To me it sounds like you don’t experience the worst extremes of the USA’s weather and on that basis I wonder whether you would be best advised to try out a cheapish 2nd hand and well set-up laminate beater to see how you get on - if it breaks you will not have lost much of financial value and if it doesn’t you’ll have avoided a more expensive purchase. For what it’s worth my beater is a second hand $20 Dolplin, but I have the skills to set it up properly so it sounds and plays much better than most others. As far as I know the way Ukes fail in cars is due to humidity changes and excessive heat, humidity can cause solid wood instruments to distort and split and excess heat can cause the glue to soften and then give way. A laminate Uke is more robust against humidity changes and your car might be cooler in the summer than in some other and more southerly states - so excessive heat issue is probably less of an issue for you.

    The Waterman Ukes aren’t popular with players, the Outdoor Ukes are liked but a bit dearer - definitely worth the extra though - a Flea is more money again but will sound better again too.

    https://www.outdoorukulele.com/colle...oprano-brown-1
    https://www.magicfluke.com/product-p/flea_standard.htm

    A part of your decision is budget and you haven’t suggested what you might feel comfortable with. Another part of your decision is size and you haven’t (I think) given that detail though Waterman and Supertone imply Soprano to me. For use in a car I’d suggest a Soprano and a late model Soprano Outdoor Uke is a simple choice that seems to tick most boxes - as a cost saving they are sometimes available second hand but be aware that the design improved a few years back.
    Last edited by Graham Greenbag; 01-24-2019 at 03:26 AM.

  7. #7
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    I, too, think a laminate may well fit the bill, just keep it in a gig bag, but me being me, I'd suggest a long neck soprano, it will allow you to keep the size down, whilst giving you the comfort of a concert scale, & a low G if , like me, you prefer it.

    Check out the Kala KA-SLNG.
    Trying to do justice to various musical instruments.

  8. #8
    Join Date
    Aug 2016
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    Walla Walla, WA
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    855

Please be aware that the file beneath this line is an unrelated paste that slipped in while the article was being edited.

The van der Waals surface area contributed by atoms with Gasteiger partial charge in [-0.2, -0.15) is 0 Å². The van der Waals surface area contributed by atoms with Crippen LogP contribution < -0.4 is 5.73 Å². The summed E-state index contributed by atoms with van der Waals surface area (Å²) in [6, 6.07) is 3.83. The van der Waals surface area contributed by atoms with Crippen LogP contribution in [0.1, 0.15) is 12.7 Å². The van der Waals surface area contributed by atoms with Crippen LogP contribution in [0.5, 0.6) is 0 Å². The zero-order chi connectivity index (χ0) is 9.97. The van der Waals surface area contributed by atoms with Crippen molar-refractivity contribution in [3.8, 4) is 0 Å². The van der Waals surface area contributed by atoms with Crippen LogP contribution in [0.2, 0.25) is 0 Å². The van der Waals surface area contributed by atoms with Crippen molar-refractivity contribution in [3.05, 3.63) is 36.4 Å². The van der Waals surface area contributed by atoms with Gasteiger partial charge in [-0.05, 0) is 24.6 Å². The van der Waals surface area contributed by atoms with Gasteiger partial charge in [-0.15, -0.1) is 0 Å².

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    You might try a Flight TUS or Mahilele--they are the same. Very similar to a Flea in construction and sound, but with an ABS neck, so only the top is wood. I keep one in the trunk and it can be well over 100 F. here, for over a week at a time. They only cost about $50, so in the same range as a cheap laminate.
    Kala KA-ASAC acacia baritone
    Tiny Tenor spruce/mahogany
    Kiwaya KTC-2 mahogany concert
    aNueNue Khaya I mahogany soprano
    Flight Travel soprano

  9. #9
    Join Date
    Jan 2014
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    Raleigh, NC
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    For Michigan winters, I'd recommend the Outdoor uke. Temps below zero (Fahrenheit) can be common and summers are downright hot and swampy. Even a laminate standard uke would have trouble surviving the extremes.
    Martin C1K Famous by Kiwaya FS-1 <yippee!!> Ohana CK-50WG concert (solid cedar top) Ohana SK-35G solid mahogany soprano <yay!!> Firefly maple concert banjolele <yee-haw!> Flea koa soprano Lanikai LU22CFM laminate flame maple concert Islander MAT-4 spalted maple tenor Makala MK-CE concert Woodrow "Steelers" soprano <eyeroll>

    Raleigh Uke Jam:

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  10. #10
    Join Date
    Dec 2018
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    Thanks for all the responses so far, it’s very helpful to me, and any other beginner looking for a hardy uke for the automobile.
    I live in Marquette in Upper Michigan, about two blocks from Lake Superior. I’m about 450 miles north of Detroit, so think Canada or Minnesota as to our weather.
    Hendulele has it right, extremely cold in the winter, average temp for January is 18 degrees with about 12 feet of snow a winter. Summers are swampy, in the 80’s, but with very high humidity.
    I think I’ll be looking at a plastic type of material, wood just isn’t going to survive. I’ll keep my eyes open for a used Outdoor brand, but maybe take Laura’s advice for the time being, and get a cheap plastic First Act. If nothing else, it’ll help toughen up my fingers and build hand strength during my lunch break. I’m not looking for amazing tone, just something to get some skills built up, I’m hoping the ancient Supertone I purchased will have a pleasing tone. I play dulcimer a little, but it has fine, metal strings and super low action, it’s not hard to press down at all. Sometimes I use a “noter” a little wooden dowel to press the strings down instead of my fingers, as it traditional, so right now, I got soft baby fingertips and pads, lol.

    Again, thanks for all the responses, I feel very lucky that there is such a responsive forum to help me out.
    Lisa